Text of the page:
The circle of the 9/11 memorials controversy


The controversy over the proposed mosque near the World Trade Center has been years in the making.

It’s a short — too short — story from the Associated Press today which provides a comparison between two cities that were targets of terrorists on 9/11:

Muslims pray daily at Pentagon’s 9/11 crash site.

A chapel was built at the Pentagon in 2002 to host prayer services by a number of different religions, Muslim included, according to the AP, which reports that “nobody has ever protested.”

The story seems to originate from a fairly smarmy blog post a few weeks ago that appears to have gone largely unnoticed.

Yes, Muslims have infiltrated the Pentagon for their nefarious, prayerful purposes — daring to practice their religion inside the building where 184 people died on Sept. 11, 2001. They haven’t even had the sensitivity to move two blocks, let alone a mile, away from that sacred site.

The “desecration” began shockingly soon after the attacks.

This week, addressed the question of whether an actual mosque existed at the Pentagon.

The truth is that there is no “mosque” in the Pentagon, according to Army spokesman George Wright. There is a chapel inside the Pentagon where Muslim employees can go to pray, as ABC News recently reported. It’s just not exclusive to followers of Islam.

The Pentagon’s non-denominational chapel was built and dedicated in 2002 in honor of Pentagon employees and passengers of American Airlines Flight 77 who died in the terrorist attack on the building on Sept. 11, 2001.

So, in New York the issue is an actual mosque/community center. In Washington, there’s less of a controversy because other faiths are involved. And unmentioned in all of this is Shanksville, Pennsylvania, which started the controversy over the inclusion of an Islamic symbol with a 9/11 memorial years ago when the parents of Thomas Burnett Jr., of Bloomington, said they didn’t want their son’s name on the memorial as long as a design (above) included a crescent, the symbol of Islam.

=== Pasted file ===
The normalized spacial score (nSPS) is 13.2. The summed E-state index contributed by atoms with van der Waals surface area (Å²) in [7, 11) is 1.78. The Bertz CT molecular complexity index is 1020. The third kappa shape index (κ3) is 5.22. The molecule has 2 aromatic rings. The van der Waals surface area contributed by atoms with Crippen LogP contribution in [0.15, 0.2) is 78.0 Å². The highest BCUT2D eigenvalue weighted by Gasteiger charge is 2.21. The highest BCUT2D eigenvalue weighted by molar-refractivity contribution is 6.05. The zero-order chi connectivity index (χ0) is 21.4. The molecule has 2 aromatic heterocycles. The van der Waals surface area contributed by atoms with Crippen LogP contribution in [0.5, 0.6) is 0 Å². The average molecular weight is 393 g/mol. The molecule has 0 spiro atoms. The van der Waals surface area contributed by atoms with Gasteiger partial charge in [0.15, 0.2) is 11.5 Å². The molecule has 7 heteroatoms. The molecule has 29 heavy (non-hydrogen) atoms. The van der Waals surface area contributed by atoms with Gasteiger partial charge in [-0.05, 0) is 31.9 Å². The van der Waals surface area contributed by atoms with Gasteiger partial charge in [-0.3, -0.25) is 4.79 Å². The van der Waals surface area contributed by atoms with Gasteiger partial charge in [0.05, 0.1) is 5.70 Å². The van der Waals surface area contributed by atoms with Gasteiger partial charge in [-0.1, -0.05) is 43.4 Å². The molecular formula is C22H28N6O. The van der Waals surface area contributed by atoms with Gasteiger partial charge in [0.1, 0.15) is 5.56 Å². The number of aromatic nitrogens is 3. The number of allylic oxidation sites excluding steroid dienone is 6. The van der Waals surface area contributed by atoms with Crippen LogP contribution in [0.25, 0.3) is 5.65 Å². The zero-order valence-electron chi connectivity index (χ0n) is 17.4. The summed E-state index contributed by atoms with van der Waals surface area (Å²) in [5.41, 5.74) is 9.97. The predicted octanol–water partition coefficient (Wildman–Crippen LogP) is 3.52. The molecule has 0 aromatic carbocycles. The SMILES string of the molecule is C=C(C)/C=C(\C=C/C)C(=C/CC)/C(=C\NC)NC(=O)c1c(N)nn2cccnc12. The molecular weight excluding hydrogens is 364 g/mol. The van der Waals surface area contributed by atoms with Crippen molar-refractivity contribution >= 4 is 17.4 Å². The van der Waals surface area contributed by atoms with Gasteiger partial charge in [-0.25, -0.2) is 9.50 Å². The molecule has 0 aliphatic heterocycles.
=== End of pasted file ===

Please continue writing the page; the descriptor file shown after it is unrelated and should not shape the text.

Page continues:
About two weeks ago, the Flight 93 Memorial Task Force disbanded after an agreement was reached on the memorial’s construction. Burnett’s name will appear on it (Update: See comments).

The memorial site is being called Sacred Ground.

Meanwhile, back near the World Trade Center, the controversy continues. Today, President Obama said he has “no regrets” about defending religious freedom in the controversy about whether a mosque planned near the WTC site is “disrespectful.”

  • Lisa

    When Timothy McVeigh bombed the building in Oklahoma City did anyone dwell on his religion?

  • Beverly Burnett

    Just for your information, a news person when interviewing my husband, asked him would he ever try and keep Tommy’s name off the memorial? My husband answered, “maybe” ……but was hopeful that the symbols would be removed from the design. I never said I would keep my son’s name off the memorial …….I have not given up ..the Crescent of Embrace name was changed to Circle of Embrace …..what next will be called? The designer and the committee keep changing the design, very difficult to keep up with them. The design is important but I am more concerned with the remains that are still in the open grave, the sacred ground. Now they have bulldozers moving the soil …..this committe got it all wrong. They should have secured the crash site and buried the remains. Instead they concretrated on a design and they selected one that is flawed. I have always thought that the land should not be touched ….leave the site as it was on 9/11. Leave it was when the passengers and crew saw it from Flight 93. Why have 2300 acres? Why have it a National Park ….shouldn’t it be a Cemetery, a final resting place for the 40 passengers and crew? Now that they are moving the land, I ask you, will our son’s wedding ring and St. Thomas medal be returned to us? The wedding ring was engraved and my husband wore it when we were married 57 years ago. We love our son, we miss our son and want a proper burial or return all of his remains to Minnesota.

  • clarice Feldman

    Lisa, contrary to leftist mythology,McVeigh apparently was an atheist. When he was convicted did you hear anyone say we should reach out to those upset by the WACO massacre?